Spotlight on Drew Houston

Drew Houston, the CEO of digital-storage service Dropbox, didn’t merely refuse to sell his company to the famously determined Steve Jobs in 2009, said Victoria Barret in Forbes. He refused Jobs’s nine-figure offer. Even then, Houston knew he had one of Silicon Valley’s most closely watched companies, and it’s only gotten better in the two years since. Dropbox, which gives people access to their files from any device, has had a “stunning ascent.” Its users have tripled in the last year, to 50 million, with “another joining every second.” Revenue is projected to hit $240 million this year even though 19 out of 20 users pay nothing. Little wonder, then, that the company recently became a verb (“Dropbox me”) and landed $250 million in venture funding to expand. Houston, 28, came up with the idea for Dropbox when he forgot to bring a USB stick on a long bus trip, said Jennifer Saba in Reuters.com. He is determined to stay independent and isn’t concerned about competition from Apple’s iCloud. “We were not the first or the 10th or the 100th company to have this idea,” says Houston. But “if it were easy to build, someone would have built it already.”

Tech: Yelp Hopes to Raise $100 million in IPO
Yelp, the website of user reviews of businesses and restaurants, wants to become “the latest unprofitable Internet company to go public,” said Douglas MacMillan in Bloomberg.com. The San Francisco–based company, founded in 2004, has filed for an initial public offering next year that could raise as much as $100 million. The announcement seems timed to build on the success of online coupon site Groupon, whose IPO last month generated $700 million despite the company’s lack of profits. “Investors are open to taking bets on companies that are generating losses” right now, said IPO analyst Tom Taulli.

Crowdfunding your Start-Up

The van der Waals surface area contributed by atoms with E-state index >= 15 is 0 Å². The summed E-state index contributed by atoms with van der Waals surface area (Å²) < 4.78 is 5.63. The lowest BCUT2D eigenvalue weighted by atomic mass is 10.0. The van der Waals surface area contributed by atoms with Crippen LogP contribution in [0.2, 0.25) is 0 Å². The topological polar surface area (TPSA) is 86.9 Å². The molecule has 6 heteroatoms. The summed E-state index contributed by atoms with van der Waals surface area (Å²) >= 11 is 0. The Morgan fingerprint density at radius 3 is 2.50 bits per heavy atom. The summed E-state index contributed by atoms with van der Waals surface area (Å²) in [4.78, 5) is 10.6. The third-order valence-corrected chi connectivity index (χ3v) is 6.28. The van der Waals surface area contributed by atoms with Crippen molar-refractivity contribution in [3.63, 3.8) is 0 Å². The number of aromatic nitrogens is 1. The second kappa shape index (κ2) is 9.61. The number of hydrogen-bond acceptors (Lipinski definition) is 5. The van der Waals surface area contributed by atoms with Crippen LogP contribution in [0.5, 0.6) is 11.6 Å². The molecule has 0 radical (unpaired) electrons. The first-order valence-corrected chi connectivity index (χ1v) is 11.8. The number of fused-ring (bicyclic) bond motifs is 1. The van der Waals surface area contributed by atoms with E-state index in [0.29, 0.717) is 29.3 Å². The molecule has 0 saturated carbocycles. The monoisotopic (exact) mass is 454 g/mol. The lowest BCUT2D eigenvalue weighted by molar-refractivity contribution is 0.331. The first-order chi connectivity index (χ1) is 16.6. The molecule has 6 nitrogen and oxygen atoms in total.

“Need start-up capital—and fast?” asked Sarah E. Needleman in The Wall Street Journal. An increasing number of start-up entrepreneurs are turning to crowdfunding sites like Kickstarter.com and IndieGoGo.com, which allow contributors to pledge money to developing businesses. The funds are gifts, not loans, and the campaigns must be completed in a set time frame and reach preset goals; otherwise funds won’t be released or the sites will take a bigger commission. But many campaigns bear fruit, says Slava Rubin of IndieGoGo.com. For the best results, he says, “have a good pitch, be proactive, and find an audience that cares.”

And In Tech Gossip…
Charlie Sheen: A Tweet meant for Justin Bieber went to Sheen's 5.5 million followers instead. Charlie Sheen could use a Twitter tutorial, said the London Daily Mail. The actor, 46, was overwhelmed by phone calls and text messages last week after he tried to send a private Twitter message to Justin Bieber, but instead tweeted it to his 5.5 million followers. “310-954-7277 Call me bro. C,” wrote Sheen. “Charlie’s phone immediately went into meltdown,” said a friend. “It was ringing wildly, and he got 1,800 text messages in minutes.” Sheen later changed his number.

- As seen in The Week